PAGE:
From the Molecular to the Reactor Scale with Accurate and Efficient Computational Frameworks for Reaction Kinetics

20 October 2016
Michail Stamatakis

Modelling catalytic kinetics is indispensable for the design of reactors and chemical processes. However, developing accurate and computationally efficient kinetic models remains challenging. Empirical kinetic models incorporate assumptions about rate-limiting steps and may thus not be applicable to operating regimes far from those where they were derived. Detailed microkinetic modelling approaches overcome this issue by accounting for all elementary steps of a reaction mechanism. However, the majority of such kinetic models employ mean-field approximations and are formulated as ordinary differential equations, which neglect spatial correlations. On the other hand, kinetic Monte Carlo (KMC) approaches provide a discrete-space continuous-time stochastic formulation that enables a detailed treatment of spatial correlations in the adlayer (resulting for instance from adsorbate-adsorbate lateral interactions), but at a significant computation expense.1,2

Motivated by these challenges, we discuss the necessity of KMC descriptions that incorporate detailed models of lateral interactions. Focusing on a titration experiment involving the oxidation of pre-adsorbed O by CO gas on Pd(111), we discuss experimental findings that show first order kinetics at low temperature (190 K) and half order kinetics at high temperature (320 K), the latter previously attributed to island formation.3 We perform KMC simulations whereby coverage effects on reaction barriers are captured by cluster expansion Hamiltonians and Brønsted-Evans-Polanyi (BEP) relations.4 By quantifying the effect of adlayer structure versus coverage effects on the observed kinetics, we rationalise the experimentally observed kinetics. We show that coverage effects lead to the half order kinetics at 320 K, rather than O-island formation as previously thought.5,6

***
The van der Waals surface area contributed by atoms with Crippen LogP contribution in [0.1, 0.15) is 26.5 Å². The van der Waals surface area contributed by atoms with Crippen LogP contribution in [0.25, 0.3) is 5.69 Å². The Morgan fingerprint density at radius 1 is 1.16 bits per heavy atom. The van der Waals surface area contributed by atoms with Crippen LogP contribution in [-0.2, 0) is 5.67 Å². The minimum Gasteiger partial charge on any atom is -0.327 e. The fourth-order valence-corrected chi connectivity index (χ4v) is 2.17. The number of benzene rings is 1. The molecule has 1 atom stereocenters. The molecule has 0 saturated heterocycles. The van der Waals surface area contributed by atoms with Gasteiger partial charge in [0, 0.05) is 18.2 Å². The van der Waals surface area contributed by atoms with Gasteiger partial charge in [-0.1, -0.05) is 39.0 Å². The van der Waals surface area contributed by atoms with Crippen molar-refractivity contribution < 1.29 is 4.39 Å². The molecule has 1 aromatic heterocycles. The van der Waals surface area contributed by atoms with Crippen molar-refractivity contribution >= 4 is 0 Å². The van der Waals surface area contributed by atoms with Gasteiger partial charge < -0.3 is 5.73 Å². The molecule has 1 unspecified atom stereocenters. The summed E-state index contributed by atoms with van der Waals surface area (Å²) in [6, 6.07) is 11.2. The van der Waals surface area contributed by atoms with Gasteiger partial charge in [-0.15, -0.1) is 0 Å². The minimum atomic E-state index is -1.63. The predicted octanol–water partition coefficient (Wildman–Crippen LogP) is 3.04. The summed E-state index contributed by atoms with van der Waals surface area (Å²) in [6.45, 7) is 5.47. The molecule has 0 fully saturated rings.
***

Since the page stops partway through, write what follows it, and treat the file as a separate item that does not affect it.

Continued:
Subsequently, we discuss our ongoing work in the development of approximations that capture such coverage effects but are much more computationally efficient than KMC, making it possible to use such models in reactor design. We focus on a model for NO oxidation incorporating first nearest neighbour lateral interactions and construct a sequence of approximations of progressively higher accuracy, starting from the mean-field treatment and continuing with a sequence of Bethe-Peierls models with increasing cluster sizes. By comparing the turnover frequencies of these models with those obtained from KMC simulation, we show that the mean-field predictions deviate by several orders of magnitude from the KMC results, whereas the Bethe-Peierls models exhibit progressively higher accuracy as the size of the explicitly treated cluster increases. While more computationally intensive than mean-field, these models still enable significant computational savings compared to a KMC simulation, thereby paving the road for employing them in multiscale modelling frameworks.


1    M. Stamatakis and D. G. Vlachos, ACS Catal. 2 (12), 2648 (2012).

2    M. Stamatakis, J Phys-Condens Mat 27 (1), 013001 (2015).

3    I. Nakai, H. Kondoh, T. Shimada, A. Resta, J. N. Andersen, and T. Ohta, J. Chem. Phys. 124 (22), 224712 (2006).

4    J. Nielsen, M. d’Avezac, J. Hetherington, and M. Stamatakis, J. Chem. Phys. 139 (22), 224706 (2013).

5    M. Stamatakis and S. Piccinin, ACS Catal. 6 (3), 2105 (2016).

6    S. Piccinin and M. Stamatakis, ACS Catal. 4, 2143 (2014).

  • Industrial and Applied Mathematics Seminar